The New Bedford Whaling Museum's Moby-Dick Marathon is an annual non-stop reading of Herman Melville's literary masterpiece. The multi-day program of entertaining activities and events is presented every January. Admission to the Marathon is free.

Tuesday, February 15, 2011

Did the Pequod Have a Poop Deck?

As I've elsewhere alluded to, my earliest mental images of the characters and settings of Moby-Dick drew upon the 1956 film directed by John Huston.  And because, in the film, the Pequod has a poop deck, I assumed for decades that that was what Melville had envisioned.  (I was also so hopelessly confused that I thought a "quarterdeck" was, by definition, a "poop deck.")

Huston's realization of the Pequod was constrained by the materials he had available.  The film's Pequod -- nicely observable in this YouTube clip from the movie -- had earlier served as the Hispaniola in the Disney version of Treasure Island and had first seen the light of day in 1887, when it was christened the Ryelands (according to Wikipedia).

As I now understand, "quarterdeck" refers simply to "[t]hat part of the upper or spar-deck which extends between the stern and after-mast, and is used as a promenade by the superior officers or cabin-passengers" (per the OED). It might be raised ... and it might not.  If it's raised (and has several other characteristics that I don't fully grasp), it's a generally called a poop.  But "poop" might also be used to refer to the stern, period; hence, we sometimes find the phrase "raised poop," which at first glance might appear to be redundant.  Then there are "raised quarterdecks," which some say are the same as poops, while others make a distinction. 

In any event, I'm using "poop deck" here to mean a quarterdeck that's a few steps higher than the rest of the main deck, like that shown in the John Huston Pequod.  For another example, here's a nice photo of the main deck of an 1877 sailing ship, the Elissa, with a poop deck.

Melville, as far as I can tell, does not directly indicate whether the Pequod had a poop deck.  From his memorable description in Chapter XVI ("The Ship"), we learn that this "rare old craft" had been in service as a whaler for "more than half a century[.]"  Thus, if we assume that Ishmael shipped aboard her in the same year that Melville sailed aboard the Acushnet -- i.e., 1841 -- then she must have been a whaler since before 1791.  On top of that, we don't know if she began life as a whaler or was converted from some other purpose.  We cannot assume, then, that the Pequod's architecture matched that of vessels built in the 19th century.

Still, for what it may be worth, the whaleship Lagoda, built in 1826 and a half-size model of which forms one of the crown jewels of the New Bedford Whaling Museum, did not have a raised quarterdeck.  She started out as a merchant ship and, some 15 years later, was refurbished as a whaler.  The companionway leading down to the living quarters below the quarterdeck was protected by a boxy deckhouse on one side of the quarterdeck.  (By contrast, in the movie's Pequod, as in most tall ships represented on film, the companionway is through double doors in the face of the quarterdeck [or the forward bulkhead?], like the portal at the top of a cuckoo clock.)  The Lagoda also had a skylight running fore and aft next to the deckhouse, protecting the steersman's compass and lighting the aftercabin salon.  The Pequod, we learn in Chapter XXXIV ("The Cabin-Table") had a skylight as well, through which one could peep at the captain and mates at dinner.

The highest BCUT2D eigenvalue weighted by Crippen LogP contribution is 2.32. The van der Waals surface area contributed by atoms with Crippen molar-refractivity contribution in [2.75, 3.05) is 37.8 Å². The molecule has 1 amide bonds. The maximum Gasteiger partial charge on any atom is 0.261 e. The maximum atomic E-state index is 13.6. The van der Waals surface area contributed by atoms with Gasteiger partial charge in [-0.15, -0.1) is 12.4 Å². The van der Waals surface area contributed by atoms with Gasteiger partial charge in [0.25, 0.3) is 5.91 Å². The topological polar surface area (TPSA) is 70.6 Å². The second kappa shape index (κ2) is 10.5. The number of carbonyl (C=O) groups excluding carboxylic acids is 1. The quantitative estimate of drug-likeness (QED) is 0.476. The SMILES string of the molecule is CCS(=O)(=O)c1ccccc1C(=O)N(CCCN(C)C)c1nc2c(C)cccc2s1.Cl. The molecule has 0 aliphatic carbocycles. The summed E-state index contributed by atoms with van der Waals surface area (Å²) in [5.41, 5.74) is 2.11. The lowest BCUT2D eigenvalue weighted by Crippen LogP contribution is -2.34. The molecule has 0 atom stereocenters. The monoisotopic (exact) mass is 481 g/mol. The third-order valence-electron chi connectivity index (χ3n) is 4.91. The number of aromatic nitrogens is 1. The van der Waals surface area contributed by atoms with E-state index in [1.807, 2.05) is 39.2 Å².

A Lagoda-like layout is what Mead Schaeffer shows us in one of his colorful illustrations to the 1923 Dodd Mead Moby-Dick.  (All the illustrations are beautifully reproduced here; scroll down to the one showing Ahab on the quarterdeck.)  But since it's possible that Schaeffer based his illustration on the Lagoda model, which was begun in 1916, his illustration should not be taken as a separate data point. 

Melville's reference to a skylight through which one could see the mates dining may suggest that the Pequod did not have a poop deck.  In addition, his mention of the Town-Ho's poop in Chapter LIV may indicate that, when a ship has a poop, Melville says so. 

Until additional evidence comes in, Melville's silence on the subject is enough for me: I hold that the Pequod did not have a poop deck.  In the words of U.S. Sen. James F. Simmons, of Rhode Island, during congressional debates over secession:
[T]he distinguished senator from Texas says that the old men who made this Constitution, of all things in the world, knew nothing about it; that they were very good men for generals, and such like, but they knew nothing about the Constitution.  Well, sir, they are good enough authority for me.
(Quoted in David P. Currie's The Constitution in Congress: Descent into the Maelstrom, 1829-1861.)


  1. Calls to mind this passage from "Molloy":
    ...who left me free, on the black boat of Ulyssees... And from the poop, poring upon the wave, a sadly rejoicing slave, I follow with my eyes the proud and futile wake. Which, as it bears me from no fatherland away, bears me onward to no shipwreck.

  2. I agree with your general point, although photographs of the Ryelands, used as the Pequod for Huston's film, in her last incarnation as the "Moby Dick" a static display vessel, show her fitted with what I think of as a poop deck, above the quarter deck, as she had been refitted post the filming of Moby Dick for various television series, including with an elaborate sternquarters. I think her ending in flames in 1972 was none to soon for the sad spectacle she had become.

  3. Thanks, GP. A sad spectacle indeed.